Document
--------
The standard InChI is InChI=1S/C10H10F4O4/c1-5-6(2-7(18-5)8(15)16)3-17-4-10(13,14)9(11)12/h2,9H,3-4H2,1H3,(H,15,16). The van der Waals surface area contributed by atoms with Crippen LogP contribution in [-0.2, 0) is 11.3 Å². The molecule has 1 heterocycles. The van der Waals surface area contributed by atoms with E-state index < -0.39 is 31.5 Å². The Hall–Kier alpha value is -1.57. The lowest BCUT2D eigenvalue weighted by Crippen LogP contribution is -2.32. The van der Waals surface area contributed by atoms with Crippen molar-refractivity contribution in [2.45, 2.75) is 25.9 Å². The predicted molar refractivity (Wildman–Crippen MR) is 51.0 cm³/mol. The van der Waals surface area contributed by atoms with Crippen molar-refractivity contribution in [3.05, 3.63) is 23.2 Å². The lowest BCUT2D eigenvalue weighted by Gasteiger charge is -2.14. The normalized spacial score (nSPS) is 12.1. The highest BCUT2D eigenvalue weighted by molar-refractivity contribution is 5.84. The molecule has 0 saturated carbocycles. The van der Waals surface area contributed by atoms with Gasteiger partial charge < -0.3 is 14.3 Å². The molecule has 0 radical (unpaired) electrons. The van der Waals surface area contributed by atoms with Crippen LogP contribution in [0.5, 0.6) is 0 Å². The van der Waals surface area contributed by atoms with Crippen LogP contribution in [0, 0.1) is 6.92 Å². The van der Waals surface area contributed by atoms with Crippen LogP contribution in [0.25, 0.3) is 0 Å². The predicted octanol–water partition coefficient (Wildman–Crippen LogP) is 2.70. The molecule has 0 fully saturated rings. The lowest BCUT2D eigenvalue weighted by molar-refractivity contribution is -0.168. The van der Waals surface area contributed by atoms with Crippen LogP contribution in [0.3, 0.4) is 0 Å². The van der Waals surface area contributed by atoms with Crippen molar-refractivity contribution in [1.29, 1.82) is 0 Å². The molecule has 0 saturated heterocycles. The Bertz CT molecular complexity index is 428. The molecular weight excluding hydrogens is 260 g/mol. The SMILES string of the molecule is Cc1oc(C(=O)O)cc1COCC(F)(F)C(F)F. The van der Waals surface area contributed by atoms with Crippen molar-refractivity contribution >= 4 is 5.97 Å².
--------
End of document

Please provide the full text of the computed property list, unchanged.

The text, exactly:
The standard InChI is InChI=1S/C10H10F4O4/c1-5-6(2-7(18-5)8(15)16)3-17-4-10(13,14)9(11)12/h2,9H,3-4H2,1H3,(H,15,16). The van der Waals surface area contributed by atoms with Crippen LogP contribution in [-0.2, 0) is 11.3 Å². The molecule has 1 heterocycles. The van der Waals surface area contributed by atoms with E-state index < -0.39 is 31.5 Å². The Hall–Kier alpha value is -1.57. The lowest BCUT2D eigenvalue weighted by Crippen LogP contribution is -2.32. The van der Waals surface area contributed by atoms with Crippen molar-refractivity contribution in [2.45, 2.75) is 25.9 Å². The predicted molar refractivity (Wildman–Crippen MR) is 51.0 cm³/mol. The van der Waals surface area contributed by atoms with Crippen molar-refractivity contribution in [3.05, 3.63) is 23.2 Å². The lowest BCUT2D eigenvalue weighted by Gasteiger charge is -2.14. The normalized spacial score (nSPS) is 12.1. The highest BCUT2D eigenvalue weighted by molar-refractivity contribution is 5.84. The molecule has 0 saturated carbocycles. The van der Waals surface area contributed by atoms with Gasteiger partial charge < -0.3 is 14.3 Å². The molecule has 0 radical (unpaired) electrons. The van der Waals surface area contributed by atoms with Crippen LogP contribution in [0.5, 0.6) is 0 Å². The van der Waals surface area contributed by atoms with Crippen LogP contribution in [0, 0.1) is 6.92 Å². The van der Waals surface area contributed by atoms with Crippen LogP contribution in [0.25, 0.3) is 0 Å². The predicted octanol–water partition coefficient (Wildman–Crippen LogP) is 2.70. The molecule has 0 fully saturated rings. The lowest BCUT2D eigenvalue weighted by molar-refractivity contribution is -0.168. The van der Waals surface area contributed by atoms with Crippen LogP contribution in [0.3, 0.4) is 0 Å². The van der Waals surface area contributed by atoms with Crippen molar-refractivity contribution in [1.29, 1.82) is 0 Å². The molecule has 0 saturated heterocycles. The Bertz CT molecular complexity index is 428. The molecular weight excluding hydrogens is 260 g/mol. The SMILES string of the molecule is Cc1oc(C(=O)O)cc1COCC(F)(F)C(F)F. The van der Waals surface area contributed by atoms with Crippen molar-refractivity contribution >= 4 is 5.97 Å².